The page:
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Journal of Neurocritical Care > Volume 14(2); 2021 > Article
Choi and Kim: Successful treatment with rituximab in a patient with lupus cerebritis and posterior reversible encephalopathy syndrome: a case report



Neuropsychiatric systemic lupus erythematosus (NPSLE) has a diverse and broad spectrum of severity and prognosis, with some devastating manifestations. However, its diagnosis and treatment remain unclear and controversial.

Case Report

A 19-year-old woman with SLE presented with fever, headache, quadriparesis, and tremor. Brain magnetic resonance imaging (MRI) showed sulcal enhancement in the cortical sulcus, and intravenous methylprednisolone (500 mg/day) and immunoglobulin (2 g/kg for 5 days) were started under the suspicion of aseptic lupus meningitis. However, the patient’s neurologic symptoms worsened; brain MRI showed a newly developed brain parenchymal lesion, suggesting lupus cerebritis and posterior reversible encephalopathy syndrome. Two cycles of rituximab (850 mg/day, 1-week interval) were administered for the treatment of refractory NPSLE. Her neurologic symptoms gradually improved after the second cycle, and she was discharged with minimal neurologic symptoms.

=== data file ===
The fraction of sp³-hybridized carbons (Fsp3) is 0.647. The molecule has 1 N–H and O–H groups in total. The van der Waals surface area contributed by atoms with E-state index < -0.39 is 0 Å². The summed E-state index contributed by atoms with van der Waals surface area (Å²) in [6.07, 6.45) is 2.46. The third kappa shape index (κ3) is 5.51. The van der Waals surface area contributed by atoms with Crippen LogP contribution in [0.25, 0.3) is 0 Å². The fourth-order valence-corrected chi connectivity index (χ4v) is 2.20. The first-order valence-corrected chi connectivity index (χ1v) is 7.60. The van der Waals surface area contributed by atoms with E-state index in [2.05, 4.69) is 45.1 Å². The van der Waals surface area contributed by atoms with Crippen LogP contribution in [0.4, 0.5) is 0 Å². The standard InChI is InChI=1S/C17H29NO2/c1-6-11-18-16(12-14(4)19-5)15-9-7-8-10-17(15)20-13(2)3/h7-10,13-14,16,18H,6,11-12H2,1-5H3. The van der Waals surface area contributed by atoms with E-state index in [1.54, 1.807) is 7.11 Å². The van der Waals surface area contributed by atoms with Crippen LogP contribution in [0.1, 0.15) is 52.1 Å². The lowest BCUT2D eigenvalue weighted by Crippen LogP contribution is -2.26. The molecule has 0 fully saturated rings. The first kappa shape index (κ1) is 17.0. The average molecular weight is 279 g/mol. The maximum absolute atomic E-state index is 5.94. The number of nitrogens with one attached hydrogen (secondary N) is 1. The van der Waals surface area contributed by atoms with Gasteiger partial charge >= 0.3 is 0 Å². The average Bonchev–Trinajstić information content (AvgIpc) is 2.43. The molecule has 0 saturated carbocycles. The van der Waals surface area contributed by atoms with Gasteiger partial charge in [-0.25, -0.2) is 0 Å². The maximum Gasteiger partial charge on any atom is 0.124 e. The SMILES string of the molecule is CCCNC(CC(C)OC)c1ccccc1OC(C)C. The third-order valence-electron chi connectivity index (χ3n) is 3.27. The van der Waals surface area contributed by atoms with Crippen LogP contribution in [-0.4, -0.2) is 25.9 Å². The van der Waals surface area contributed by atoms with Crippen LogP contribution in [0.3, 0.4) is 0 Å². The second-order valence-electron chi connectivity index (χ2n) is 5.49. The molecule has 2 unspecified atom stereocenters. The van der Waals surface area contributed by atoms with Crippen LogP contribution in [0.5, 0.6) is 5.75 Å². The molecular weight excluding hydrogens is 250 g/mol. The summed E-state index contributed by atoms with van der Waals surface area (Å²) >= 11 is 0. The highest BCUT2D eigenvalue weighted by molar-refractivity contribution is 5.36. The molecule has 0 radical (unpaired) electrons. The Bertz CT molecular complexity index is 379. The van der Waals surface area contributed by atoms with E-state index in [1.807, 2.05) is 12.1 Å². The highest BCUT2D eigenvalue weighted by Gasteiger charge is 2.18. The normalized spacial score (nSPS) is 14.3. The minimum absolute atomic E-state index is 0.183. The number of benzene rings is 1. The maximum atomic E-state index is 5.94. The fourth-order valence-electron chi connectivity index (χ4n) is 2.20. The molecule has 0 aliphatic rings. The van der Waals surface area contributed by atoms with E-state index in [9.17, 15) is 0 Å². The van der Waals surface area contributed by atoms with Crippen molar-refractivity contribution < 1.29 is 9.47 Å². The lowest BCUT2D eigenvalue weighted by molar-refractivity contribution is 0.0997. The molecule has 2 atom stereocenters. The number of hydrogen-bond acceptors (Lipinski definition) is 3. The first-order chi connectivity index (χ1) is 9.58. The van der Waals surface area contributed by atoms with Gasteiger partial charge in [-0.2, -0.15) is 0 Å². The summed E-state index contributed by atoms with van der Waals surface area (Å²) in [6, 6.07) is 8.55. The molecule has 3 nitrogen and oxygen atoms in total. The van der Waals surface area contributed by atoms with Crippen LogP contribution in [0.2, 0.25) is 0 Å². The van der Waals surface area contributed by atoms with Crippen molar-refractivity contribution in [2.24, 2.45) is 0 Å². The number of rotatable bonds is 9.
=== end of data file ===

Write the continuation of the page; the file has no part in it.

Rituximab may be a therapeutic option for refractory lupus cerebritis. Further research is needed to accurately determine its efficacy.


Systemic lupus erythematosus (SLE) is an autoimmune disease that can affect any organ in the body. Neuropsychiatric involvement in SLE is common, and its estimated prevalence ranges from 37% to 95% [1]. The diagnosis of neuropsychiatric SLE (NPSLE) was proposed by American College of Rheumatology in 1999 for 19 categories of NPSLE that included central nervous system manifestations, such as aseptic meningitis, cerebrovascular disease, demyelinating disease, headache, movement disorder, myelopathy, seizure disorder, cognitive dysfunction, mood disorder, and psychosis, as well as peripheral nervous system manifestations, such as acute inflammatory demyelinating polyradiculoneuropathy, autonomic disorder, mononeuritis, myasthenia gravis, cranial neuropathy, plexopathy, and polyneuropathy [2]. More recently, neuropsychiatric syndromes such as cerebral venous thrombosis, posterior reversible encephalopathy syndrome (PRES), optic neuritis, progressive multifocal leukoencephalopathy, and idiopathic intracranial hypertension have been added to the classification of NPSLE [3,4]. As stated above, the clinical manifestations of NPSLE are diverse and heterogeneous, and NPSLE remains a diagnostic and therapeutic challenge [3]. Furthermore, the occurrence of similar phenomena because of steroid treatment or concomitant diseases such as hypertension and hyperlipidemia makes the diagnosis of NPSLE more difficult [4].
Lupus cerebritis is a poorly defined disease entity, described by some researchers as a former term for NPSLE [3]. However, others have referred the evidence of cerebral parenchymal damage with cerebrospinal fluid (CSF) inflammation in the absence of stroke and vasculitis as lupus cerebritis [5]. Herein, we report a severe case of lupus cerebritis that was treated successfully with rituximab.